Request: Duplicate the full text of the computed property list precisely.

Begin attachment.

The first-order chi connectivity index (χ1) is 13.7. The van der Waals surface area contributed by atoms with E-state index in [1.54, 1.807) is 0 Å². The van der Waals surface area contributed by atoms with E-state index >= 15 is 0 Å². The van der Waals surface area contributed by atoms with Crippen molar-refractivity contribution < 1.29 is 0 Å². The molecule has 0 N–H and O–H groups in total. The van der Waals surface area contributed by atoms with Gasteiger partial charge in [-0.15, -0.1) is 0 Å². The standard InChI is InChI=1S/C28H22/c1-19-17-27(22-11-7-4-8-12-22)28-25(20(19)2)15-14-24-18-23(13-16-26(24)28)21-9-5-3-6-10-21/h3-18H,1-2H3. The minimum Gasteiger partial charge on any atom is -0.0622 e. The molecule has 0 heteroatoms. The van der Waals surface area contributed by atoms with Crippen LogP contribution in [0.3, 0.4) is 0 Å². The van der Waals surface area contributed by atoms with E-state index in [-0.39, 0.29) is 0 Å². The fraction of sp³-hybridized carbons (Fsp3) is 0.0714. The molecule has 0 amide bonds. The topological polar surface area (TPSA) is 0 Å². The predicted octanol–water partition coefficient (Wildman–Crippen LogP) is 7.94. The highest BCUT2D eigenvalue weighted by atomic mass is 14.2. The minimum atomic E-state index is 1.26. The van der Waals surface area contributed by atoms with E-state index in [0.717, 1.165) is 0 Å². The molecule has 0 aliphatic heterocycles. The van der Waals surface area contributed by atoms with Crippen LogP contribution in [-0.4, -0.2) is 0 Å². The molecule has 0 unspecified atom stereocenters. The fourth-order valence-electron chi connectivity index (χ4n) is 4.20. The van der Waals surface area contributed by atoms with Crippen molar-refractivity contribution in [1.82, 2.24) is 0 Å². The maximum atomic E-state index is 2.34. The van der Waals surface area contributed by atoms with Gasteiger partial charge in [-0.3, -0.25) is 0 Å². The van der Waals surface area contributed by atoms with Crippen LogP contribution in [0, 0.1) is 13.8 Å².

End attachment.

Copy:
The first-order chi connectivity index (χ1) is 13.7. The van der Waals surface area contributed by atoms with E-state index in [1.54, 1.807) is 0 Å². The van der Waals surface area contributed by atoms with E-state index >= 15 is 0 Å². The van der Waals surface area contributed by atoms with Crippen molar-refractivity contribution < 1.29 is 0 Å². The molecule has 0 N–H and O–H groups in total. The van der Waals surface area contributed by atoms with Gasteiger partial charge in [-0.15, -0.1) is 0 Å². The standard InChI is InChI=1S/C28H22/c1-19-17-27(22-11-7-4-8-12-22)28-25(20(19)2)15-14-24-18-23(13-16-26(24)28)21-9-5-3-6-10-21/h3-18H,1-2H3. The minimum Gasteiger partial charge on any atom is -0.0622 e. The molecule has 0 heteroatoms. The van der Waals surface area contributed by atoms with Crippen LogP contribution in [0.3, 0.4) is 0 Å². The van der Waals surface area contributed by atoms with E-state index in [-0.39, 0.29) is 0 Å². The fraction of sp³-hybridized carbons (Fsp3) is 0.0714. The molecule has 0 amide bonds. The topological polar surface area (TPSA) is 0 Å². The predicted octanol–water partition coefficient (Wildman–Crippen LogP) is 7.94. The highest BCUT2D eigenvalue weighted by atomic mass is 14.2. The minimum atomic E-state index is 1.26. The van der Waals surface area contributed by atoms with E-state index in [0.717, 1.165) is 0 Å². The molecule has 0 aliphatic heterocycles. The van der Waals surface area contributed by atoms with Crippen LogP contribution in [-0.4, -0.2) is 0 Å². The molecule has 0 unspecified atom stereocenters. The fourth-order valence-electron chi connectivity index (χ4n) is 4.20. The van der Waals surface area contributed by atoms with Crippen molar-refractivity contribution in [1.82, 2.24) is 0 Å². The maximum atomic E-state index is 2.34. The van der Waals surface area contributed by atoms with Gasteiger partial charge in [-0.3, -0.25) is 0 Å². The van der Waals surface area contributed by atoms with Crippen LogP contribution in [0, 0.1) is 13.8 Å².